Re: [OVC-demo-team] Questioning the requirements/architecture documents

From: David Mertz <voting-project_at_gnosis_dot_cx>
Date: Sun Feb 01 2004 - 23:44:40 CST

> Why? Can you point me to such a law (for my own engineering and
> curiousity purposes).

Alan or Doug could do a better job with legislative specifics. But the
way to think about this is almost the reverse of what you might in most
design projects. You should basically assume that anything not
EXPLICITLY known to be allowable is prohibited (the interface aspect,
that is). Alan did some real work in researching and creating a demo
screen that matched existing, approved ballots... not in precise
content, but in form.

> I disagree. Making the user make one real choice per page versus
> making 20 choices is much easier to use.

Think of the target as people who have used paper ballots many times
before, but have literally never seen a computer. That might not be
-average- for voters, but we cannot disenfranchise that group.

> Again, having one "vote" per page makes so much more sense than
> overloading the screen with so many votes. I also don't find radio
> boxes to be intuititive to non-computer users. That UI especially
> won't work with a touch screen mouse.

There's not reason radio buttons won't work with touch screens. We
have several programmers experienced with touch screen development who
have chimed in on this (that it is fine). There probably -are- some
problems with where radio buttons versus checkboxes are used... that
might be able to be adjusted.

>> more sense to use XML than to invent yet another custom description
>> language for purposes of the View document.
> Help me make the connection here? What is the requirement to have such
> a dynamic view. It will be much faster and potentially more precise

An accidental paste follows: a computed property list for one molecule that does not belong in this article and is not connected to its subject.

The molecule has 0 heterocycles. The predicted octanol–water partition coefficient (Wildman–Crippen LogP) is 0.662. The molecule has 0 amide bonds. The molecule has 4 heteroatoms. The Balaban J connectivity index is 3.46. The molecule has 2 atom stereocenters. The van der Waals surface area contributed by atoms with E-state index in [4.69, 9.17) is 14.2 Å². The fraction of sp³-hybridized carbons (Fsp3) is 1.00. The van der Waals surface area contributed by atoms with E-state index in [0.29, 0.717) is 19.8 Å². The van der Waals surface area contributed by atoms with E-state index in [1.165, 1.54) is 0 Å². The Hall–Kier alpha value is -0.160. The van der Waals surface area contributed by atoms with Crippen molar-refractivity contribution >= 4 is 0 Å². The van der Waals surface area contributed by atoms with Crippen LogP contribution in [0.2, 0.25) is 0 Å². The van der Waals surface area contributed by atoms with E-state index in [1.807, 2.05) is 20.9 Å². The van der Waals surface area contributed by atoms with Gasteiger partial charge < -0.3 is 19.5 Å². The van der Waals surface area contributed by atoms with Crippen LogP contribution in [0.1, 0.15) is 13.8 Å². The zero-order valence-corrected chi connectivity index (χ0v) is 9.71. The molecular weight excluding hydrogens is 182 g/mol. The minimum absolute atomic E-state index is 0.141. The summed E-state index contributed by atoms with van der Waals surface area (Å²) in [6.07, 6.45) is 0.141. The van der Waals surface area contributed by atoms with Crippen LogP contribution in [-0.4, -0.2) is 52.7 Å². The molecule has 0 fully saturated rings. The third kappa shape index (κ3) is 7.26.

> to use some sort of GUI tool, such as Qt Designer, to come up with
> the different GUI's.

First thing, the positions ARE data. I'm not sure how Qt Designer
specifically stores its positions, but I know some such tools do
actually use XML underneath. But Qt Designer itself is quite unlikely
to be usable for this purpose... we'll probably need something
customized (but maybe starting from some prior project). There's
nothing odd about dragging widgets as a way of producing corresponding
XML.

The view isn't dynamic as in runtime. But different elections will
have different ballots, which will all require their own design.... and
their own review and approval by elections officials. That's not for
the demo, it's just my attempt to look forward in the design. If for
some reason it was easier to scrap any dynamism in the view for the
demo, that would be fine. However, I understand that Anand has
actually measured the positions of all the boxes for the demo, and put
those into his XML document... there's really no reason not to use that.

> We can go and forth about this, but I would offer that the thousands
> of KDE programs, which is arguablely the most successful open-source
> project in the world, backs up the the C++/Qt data point. But I think
> this is more religion than reason.

I don't have numbers of source lines, but I know quite a few KDE
programs are written in Python (presumably using PyKDE and/or PyQt
libraries). In terms of various languages, this well known empirical
study is worth looking at:

http://216.239.37.104/search?q=cache:kU1N6jwJdtgJ:www.ipd.uka.de/EIR/
otherwork/
jccpprt_computer2000.pdf+lutz+prechelt+empirical+python&hl=en&ie=UTF-8

> My sourceforge id is gregdstern.

It looks like you're listed as a developer on EVM2003. Maybe someone
else added you before I checked. Do you not have the right privileges?
I don't really know Sourceforge very well, but I'll figure out how to
change your privileges if that needs doing.

Yours, David...
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Received on Thu Apr 1 02:40:15 2004

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